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Access being a database, you should not be surprised to discover that many of its events involve the data that the user is entering, or that's being saved to or retrieved from the database. There are actually two sets of data events. The first set applies to any control that is bound to data:
The second set of data events apply only to controls where you can type data (text boxes or combo boxes):
To see these events in action, here's some code that you can hook up to the Phone text box on the Clients form:
Private Sub Phone_AfterUpdate() Debug.Print "Phone AfterUpdate" End Sub Private Sub Phone_BeforeUpdate(Cancel As Integer) Debug.Print "Phone BeforeUpdate" End Sub Private Sub Phone_Change() Debug.Print "Phone Change" End Sub Private Sub Phone_Dirty(Cancel As Integer) Debug.Print "Phone Dirty" End Sub Private Sub Phone_KeyDown(KeyCode As Integer, Shift As Integer) Debug.Print "Phone KeyDown" Debug.Print " KeyCode = " & CStr(KeyCode) Debug.Print " Shift = " & CStr(Shift) End Sub Private Sub Phone_KeyPress(KeyAscii As Integer) Debug.Print "Phone KeyPress" Debug.Print " KeyAscii = " & CStr(KeyAscii) End Sub Private Sub Phone_KeyUp(KeyCode As Integer, Shift As Integer) Debug.Print "Phone KeyUp" Debug.Print " KeyCode = " & CStr(KeyCode) Debug.Print " Shift = " & CStr(Shift) End Sub
Save the form with this code and type a character in the Phone text box. You'll see events similar to this:
Phone KeyDown KeyCode = 50 Shift = 0 Phone KeyPress KeyAscii = 50 Phone Dirty Phone Change
Type more characters, and you'll see the same events repeat, except for the Dirty event (after the control is dirty, it won't get dirty again until you save its value). Now tab to the next control to see the data events:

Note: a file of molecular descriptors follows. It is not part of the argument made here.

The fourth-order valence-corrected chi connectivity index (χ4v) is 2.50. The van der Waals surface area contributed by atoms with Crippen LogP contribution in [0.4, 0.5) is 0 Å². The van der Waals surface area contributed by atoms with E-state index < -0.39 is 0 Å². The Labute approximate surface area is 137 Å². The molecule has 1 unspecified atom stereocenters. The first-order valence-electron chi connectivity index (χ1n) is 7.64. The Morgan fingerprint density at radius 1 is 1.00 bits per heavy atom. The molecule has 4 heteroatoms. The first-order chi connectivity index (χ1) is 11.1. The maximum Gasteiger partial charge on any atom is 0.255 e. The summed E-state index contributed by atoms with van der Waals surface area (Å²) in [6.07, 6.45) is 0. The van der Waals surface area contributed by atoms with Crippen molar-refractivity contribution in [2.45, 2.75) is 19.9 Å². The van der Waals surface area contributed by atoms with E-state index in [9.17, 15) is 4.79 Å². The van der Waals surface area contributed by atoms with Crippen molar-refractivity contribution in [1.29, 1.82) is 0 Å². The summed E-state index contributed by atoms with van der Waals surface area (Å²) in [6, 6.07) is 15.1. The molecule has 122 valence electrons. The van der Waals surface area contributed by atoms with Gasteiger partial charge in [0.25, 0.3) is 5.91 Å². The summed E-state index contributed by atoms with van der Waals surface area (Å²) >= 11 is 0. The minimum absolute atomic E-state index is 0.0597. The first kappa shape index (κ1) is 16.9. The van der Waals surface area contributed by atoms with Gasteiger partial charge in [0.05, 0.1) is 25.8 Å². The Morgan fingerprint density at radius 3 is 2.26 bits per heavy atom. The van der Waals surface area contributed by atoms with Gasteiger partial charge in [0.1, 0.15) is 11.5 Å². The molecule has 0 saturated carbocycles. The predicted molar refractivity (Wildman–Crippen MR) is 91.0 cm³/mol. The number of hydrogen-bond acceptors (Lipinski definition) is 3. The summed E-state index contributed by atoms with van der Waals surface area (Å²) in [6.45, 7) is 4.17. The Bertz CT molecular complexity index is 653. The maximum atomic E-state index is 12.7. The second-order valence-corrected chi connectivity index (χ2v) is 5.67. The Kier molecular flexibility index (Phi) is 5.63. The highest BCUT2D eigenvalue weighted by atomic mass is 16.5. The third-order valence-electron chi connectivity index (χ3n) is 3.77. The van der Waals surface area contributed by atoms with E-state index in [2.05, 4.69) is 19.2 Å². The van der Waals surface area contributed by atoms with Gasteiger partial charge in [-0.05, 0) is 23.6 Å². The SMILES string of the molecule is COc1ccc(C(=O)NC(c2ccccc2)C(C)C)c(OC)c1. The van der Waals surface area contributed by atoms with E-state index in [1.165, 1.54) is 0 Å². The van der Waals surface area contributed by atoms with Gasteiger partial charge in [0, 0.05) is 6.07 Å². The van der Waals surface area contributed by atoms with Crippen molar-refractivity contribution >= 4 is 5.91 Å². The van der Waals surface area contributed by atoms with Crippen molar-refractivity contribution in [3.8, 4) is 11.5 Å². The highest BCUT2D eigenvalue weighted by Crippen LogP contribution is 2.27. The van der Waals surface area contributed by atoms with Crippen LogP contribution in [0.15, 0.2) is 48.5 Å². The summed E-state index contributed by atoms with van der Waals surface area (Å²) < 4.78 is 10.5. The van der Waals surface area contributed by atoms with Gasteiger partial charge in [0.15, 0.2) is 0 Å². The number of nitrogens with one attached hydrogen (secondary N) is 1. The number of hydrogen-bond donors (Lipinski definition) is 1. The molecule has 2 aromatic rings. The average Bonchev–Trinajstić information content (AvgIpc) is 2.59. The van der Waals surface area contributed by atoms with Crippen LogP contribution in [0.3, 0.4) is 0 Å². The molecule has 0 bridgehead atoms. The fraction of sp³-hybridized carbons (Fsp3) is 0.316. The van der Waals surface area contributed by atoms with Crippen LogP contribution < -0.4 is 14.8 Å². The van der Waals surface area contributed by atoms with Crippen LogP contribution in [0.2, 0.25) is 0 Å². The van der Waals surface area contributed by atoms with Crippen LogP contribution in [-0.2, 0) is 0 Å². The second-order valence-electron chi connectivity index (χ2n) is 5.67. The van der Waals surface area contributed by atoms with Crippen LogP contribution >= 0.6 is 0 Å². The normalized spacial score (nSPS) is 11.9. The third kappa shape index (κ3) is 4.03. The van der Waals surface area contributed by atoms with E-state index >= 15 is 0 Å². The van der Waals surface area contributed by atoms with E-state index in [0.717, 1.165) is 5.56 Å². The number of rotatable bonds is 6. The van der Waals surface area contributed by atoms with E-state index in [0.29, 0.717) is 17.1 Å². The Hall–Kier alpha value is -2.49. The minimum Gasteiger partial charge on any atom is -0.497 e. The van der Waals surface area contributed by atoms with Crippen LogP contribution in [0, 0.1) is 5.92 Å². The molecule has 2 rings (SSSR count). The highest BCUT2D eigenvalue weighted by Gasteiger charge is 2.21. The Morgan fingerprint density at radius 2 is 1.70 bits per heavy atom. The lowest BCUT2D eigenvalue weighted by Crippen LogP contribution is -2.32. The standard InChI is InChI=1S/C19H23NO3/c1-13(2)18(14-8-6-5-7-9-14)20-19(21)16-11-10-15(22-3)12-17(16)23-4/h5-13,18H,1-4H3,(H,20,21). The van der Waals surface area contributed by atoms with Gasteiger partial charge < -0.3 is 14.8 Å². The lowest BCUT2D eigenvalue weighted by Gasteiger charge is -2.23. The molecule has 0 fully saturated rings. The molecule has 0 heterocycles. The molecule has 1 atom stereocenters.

Phone BeforeUpdate Phone AfterUpdate
You probably noticed that the code for the KeyDown, KeyPress, and KeyUp events prints some extra data. Rather than implement different events for each key on the keyboard, the Access team chose to use the Key events for every key. To allow your code to tell which key was pressed, these events pass in arguments (KeyCode and Shift in the case of KeyDown and KeyUp, KeyAscii in the case of KeyPress) that Access fills in with information on the current key. The KeyCode and KeyAscii parameters tell you the ASCII code of the key that was pressed, whereas the Shift parameter is set to indicate which (if any) of the Ctrl, Alt, and Shift keys were being held down at the same time. Refer to the help on the KeyDown event for details on decoding these parameters.
Some controls have particular events associated closely with them. A good example is the button control, whose Click event you've already seen more than once. Most of a user's interaction with button controls involves clicking the buttons, which fires the Click event.
For toggle buttons, check boxes, and option buttons, the usual event fired by user interaction is the Click event. This event fires when the user clicks on one of these controls. But there's a catch: the click event exists only when these controls are placed directly on a form. If these controls are placed within an option group (which is the more usual way to use them), clicking the controls fires the data events of the parent option group.
Combo box controls have a somewhat peculiar event: the NotInList event. This event is fired when the user types something in the text portion of the combo box that's not contained in the list portion of the combo box. You can use this event to automatically add new data to the list when the user types a new entry. Schematically, you might take these steps:
This sequence is covered in more detail in Chapter 12, "Working with List and Combo Boxes." The NotInList event fires after the KeyUp event.
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